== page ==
My ties and ballasts leave me . . . . I travel . . . . I sail . . . . my elbows
     rest in the sea-gaps,
I skirt the sierras . . . . my palms cover continents,
I am afoot with my vision.
Why Leaves of Grass, I don’t exactly know. Whitman on the page (to say nothing of his life) is a little like the overenthusiastic, slightly gauche cousin who wins you over almost against your will. My dad was nothing like Whitman in manners, social class, sexual orientation, education, beliefs or way of life. Yet my dad shared with Whitman—at least the persona—a certain embrace of experience, an expansiveness of spirit, an extravagance of expression that is the opposite of cool. Neither my dad nor Whitman employed irony as a structure with which to organize and then express his worldview. This is not to say Whitman (or my dad) wasn't humorous.  And it’s not the same as lacking self-consciousness or a sense of self-importance. That Whitman, at least, has in spades; and he is playing a deeper game than first appears.
I tramp a perpetual journey,
My signs are a rain-proof coat and good shoes and
     a staff cut from the woods;
No friend of mine takes his ease in my chair,
I have no chair, nor church nor philosophy;
I lead no man to a dinner-table or library or exchange,
But each man and each woman of you I lead upon a knoll,
My left hand hooks you round the waist,
My right hand points to landscapes of continents, and a plain public road.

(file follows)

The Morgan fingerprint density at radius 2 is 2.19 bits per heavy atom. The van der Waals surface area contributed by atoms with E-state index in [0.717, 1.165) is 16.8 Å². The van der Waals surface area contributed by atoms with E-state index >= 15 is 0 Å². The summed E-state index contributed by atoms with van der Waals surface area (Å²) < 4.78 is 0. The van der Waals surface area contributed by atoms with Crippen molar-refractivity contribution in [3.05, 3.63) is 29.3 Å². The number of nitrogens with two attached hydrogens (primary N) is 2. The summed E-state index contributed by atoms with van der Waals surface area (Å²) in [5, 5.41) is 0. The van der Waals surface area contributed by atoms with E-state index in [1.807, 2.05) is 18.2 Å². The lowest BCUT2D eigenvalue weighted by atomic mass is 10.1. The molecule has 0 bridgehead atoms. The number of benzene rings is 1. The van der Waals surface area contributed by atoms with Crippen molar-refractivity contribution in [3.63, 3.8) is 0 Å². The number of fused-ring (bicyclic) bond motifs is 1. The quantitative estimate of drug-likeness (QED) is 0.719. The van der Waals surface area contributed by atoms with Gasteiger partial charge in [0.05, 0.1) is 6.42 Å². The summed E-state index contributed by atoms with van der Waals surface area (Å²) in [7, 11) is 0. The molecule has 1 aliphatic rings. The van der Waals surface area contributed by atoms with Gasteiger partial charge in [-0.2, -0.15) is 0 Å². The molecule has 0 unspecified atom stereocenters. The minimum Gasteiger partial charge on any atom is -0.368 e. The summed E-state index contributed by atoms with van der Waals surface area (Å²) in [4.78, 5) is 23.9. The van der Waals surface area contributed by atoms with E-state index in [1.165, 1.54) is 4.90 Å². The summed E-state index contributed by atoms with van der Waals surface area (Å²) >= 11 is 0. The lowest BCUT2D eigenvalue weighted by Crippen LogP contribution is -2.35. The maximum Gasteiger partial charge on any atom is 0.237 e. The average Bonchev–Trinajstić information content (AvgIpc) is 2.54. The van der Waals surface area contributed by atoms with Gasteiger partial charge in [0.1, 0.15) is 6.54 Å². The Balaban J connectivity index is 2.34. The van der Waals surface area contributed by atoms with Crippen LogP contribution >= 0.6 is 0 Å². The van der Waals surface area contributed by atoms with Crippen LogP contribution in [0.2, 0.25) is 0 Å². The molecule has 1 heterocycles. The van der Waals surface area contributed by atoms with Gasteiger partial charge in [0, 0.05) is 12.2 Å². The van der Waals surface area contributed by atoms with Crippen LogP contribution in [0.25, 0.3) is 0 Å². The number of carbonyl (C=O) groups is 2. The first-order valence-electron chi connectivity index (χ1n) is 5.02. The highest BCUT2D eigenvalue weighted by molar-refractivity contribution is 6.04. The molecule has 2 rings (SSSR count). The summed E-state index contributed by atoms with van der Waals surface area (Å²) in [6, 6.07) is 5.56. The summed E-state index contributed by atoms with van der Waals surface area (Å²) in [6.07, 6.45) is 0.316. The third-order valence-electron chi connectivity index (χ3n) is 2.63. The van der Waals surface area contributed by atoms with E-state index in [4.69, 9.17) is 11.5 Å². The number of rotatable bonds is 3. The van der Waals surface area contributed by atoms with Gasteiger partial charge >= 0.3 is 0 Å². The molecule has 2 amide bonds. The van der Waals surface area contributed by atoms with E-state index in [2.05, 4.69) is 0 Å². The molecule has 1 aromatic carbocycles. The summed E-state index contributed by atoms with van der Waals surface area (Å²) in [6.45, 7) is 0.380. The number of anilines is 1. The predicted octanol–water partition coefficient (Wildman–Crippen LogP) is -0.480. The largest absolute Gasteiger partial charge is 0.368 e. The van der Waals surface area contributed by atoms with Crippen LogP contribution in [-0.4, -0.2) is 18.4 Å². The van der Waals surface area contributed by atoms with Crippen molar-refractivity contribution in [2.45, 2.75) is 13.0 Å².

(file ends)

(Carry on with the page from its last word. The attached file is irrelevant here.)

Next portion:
Not I, not any one else can travel that road for you,
You must travel it for yourself.
All the objectionable elements are still there—yet somehow on this reading they they make new contextual sense. April is a fine time to read what Whitman later named “Song of Myself,” the lengthy opening…well, he called his poems "chants." “Incantation” is another term that comes to mind. The poem is worth savoring over several days. It calls upon, expresses and is mimetic of the great uprushing, untidy bursts of growth that occur during spring. Whitman’s boundless appreciation of and identification with all that exists extends deep into the natural world and out into the cosmos, ranging from the insistently material to the transcendentally mystical. The powerful catalogs of animals, plants, human activities and other things he finds good must be experienced in their entirety, washing over you in waves, so can't really be quoted.
If you would understand me go to the heights or water-shore,
The nearest gnat is an explanation and a drop or the motion of waves a key...